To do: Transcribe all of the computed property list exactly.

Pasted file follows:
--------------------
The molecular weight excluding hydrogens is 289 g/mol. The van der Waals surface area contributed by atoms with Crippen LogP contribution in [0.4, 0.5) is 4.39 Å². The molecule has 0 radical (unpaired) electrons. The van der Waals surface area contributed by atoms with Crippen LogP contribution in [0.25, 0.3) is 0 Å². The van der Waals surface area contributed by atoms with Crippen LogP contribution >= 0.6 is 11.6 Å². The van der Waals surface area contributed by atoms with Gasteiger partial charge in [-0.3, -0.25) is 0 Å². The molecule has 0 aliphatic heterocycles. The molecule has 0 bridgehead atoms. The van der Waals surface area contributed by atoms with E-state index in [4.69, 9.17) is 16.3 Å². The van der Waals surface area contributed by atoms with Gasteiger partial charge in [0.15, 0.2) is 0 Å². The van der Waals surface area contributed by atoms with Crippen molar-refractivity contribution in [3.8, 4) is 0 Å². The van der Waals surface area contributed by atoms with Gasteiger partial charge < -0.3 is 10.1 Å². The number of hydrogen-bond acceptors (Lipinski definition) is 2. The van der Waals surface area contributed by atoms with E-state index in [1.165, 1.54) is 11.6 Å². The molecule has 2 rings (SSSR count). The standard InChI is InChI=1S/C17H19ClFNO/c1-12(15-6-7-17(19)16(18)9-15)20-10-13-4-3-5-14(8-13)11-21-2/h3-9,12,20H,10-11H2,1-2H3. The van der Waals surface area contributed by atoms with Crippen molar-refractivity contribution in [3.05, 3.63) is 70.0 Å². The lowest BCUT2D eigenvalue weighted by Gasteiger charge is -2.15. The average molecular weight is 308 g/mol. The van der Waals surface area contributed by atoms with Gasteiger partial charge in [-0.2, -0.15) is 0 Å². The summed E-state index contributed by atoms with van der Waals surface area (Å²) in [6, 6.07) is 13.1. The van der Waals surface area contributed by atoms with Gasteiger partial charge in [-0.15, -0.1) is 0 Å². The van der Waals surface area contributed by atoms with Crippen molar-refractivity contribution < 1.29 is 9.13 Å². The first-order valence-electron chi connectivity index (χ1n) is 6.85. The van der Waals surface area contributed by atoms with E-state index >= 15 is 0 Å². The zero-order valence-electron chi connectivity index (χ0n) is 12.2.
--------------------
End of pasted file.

The molecular weight excluding hydrogens is 289 g/mol. The van der Waals surface area contributed by atoms with Crippen LogP contribution in [0.4, 0.5) is 4.39 Å². The molecule has 0 radical (unpaired) electrons. The van der Waals surface area contributed by atoms with Crippen LogP contribution in [0.25, 0.3) is 0 Å². The van der Waals surface area contributed by atoms with Crippen LogP contribution >= 0.6 is 11.6 Å². The van der Waals surface area contributed by atoms with Gasteiger partial charge in [-0.3, -0.25) is 0 Å². The molecule has 0 aliphatic heterocycles. The molecule has 0 bridgehead atoms. The van der Waals surface area contributed by atoms with E-state index in [4.69, 9.17) is 16.3 Å². The van der Waals surface area contributed by atoms with Gasteiger partial charge in [0.15, 0.2) is 0 Å². The van der Waals surface area contributed by atoms with Crippen molar-refractivity contribution in [3.8, 4) is 0 Å². The van der Waals surface area contributed by atoms with Gasteiger partial charge < -0.3 is 10.1 Å². The number of hydrogen-bond acceptors (Lipinski definition) is 2. The van der Waals surface area contributed by atoms with E-state index in [1.165, 1.54) is 11.6 Å². The molecule has 2 rings (SSSR count). The standard InChI is InChI=1S/C17H19ClFNO/c1-12(15-6-7-17(19)16(18)9-15)20-10-13-4-3-5-14(8-13)11-21-2/h3-9,12,20H,10-11H2,1-2H3. The van der Waals surface area contributed by atoms with Crippen molar-refractivity contribution in [3.05, 3.63) is 70.0 Å². The lowest BCUT2D eigenvalue weighted by Gasteiger charge is -2.15. The average molecular weight is 308 g/mol. The van der Waals surface area contributed by atoms with Gasteiger partial charge in [-0.2, -0.15) is 0 Å². The summed E-state index contributed by atoms with van der Waals surface area (Å²) in [6, 6.07) is 13.1. The van der Waals surface area contributed by atoms with Gasteiger partial charge in [-0.15, -0.1) is 0 Å². The van der Waals surface area contributed by atoms with Crippen molar-refractivity contribution < 1.29 is 9.13 Å². The first-order valence-electron chi connectivity index (χ1n) is 6.85. The van der Waals surface area contributed by atoms with E-state index >= 15 is 0 Å². The zero-order valence-electron chi connectivity index (χ0n) is 12.2.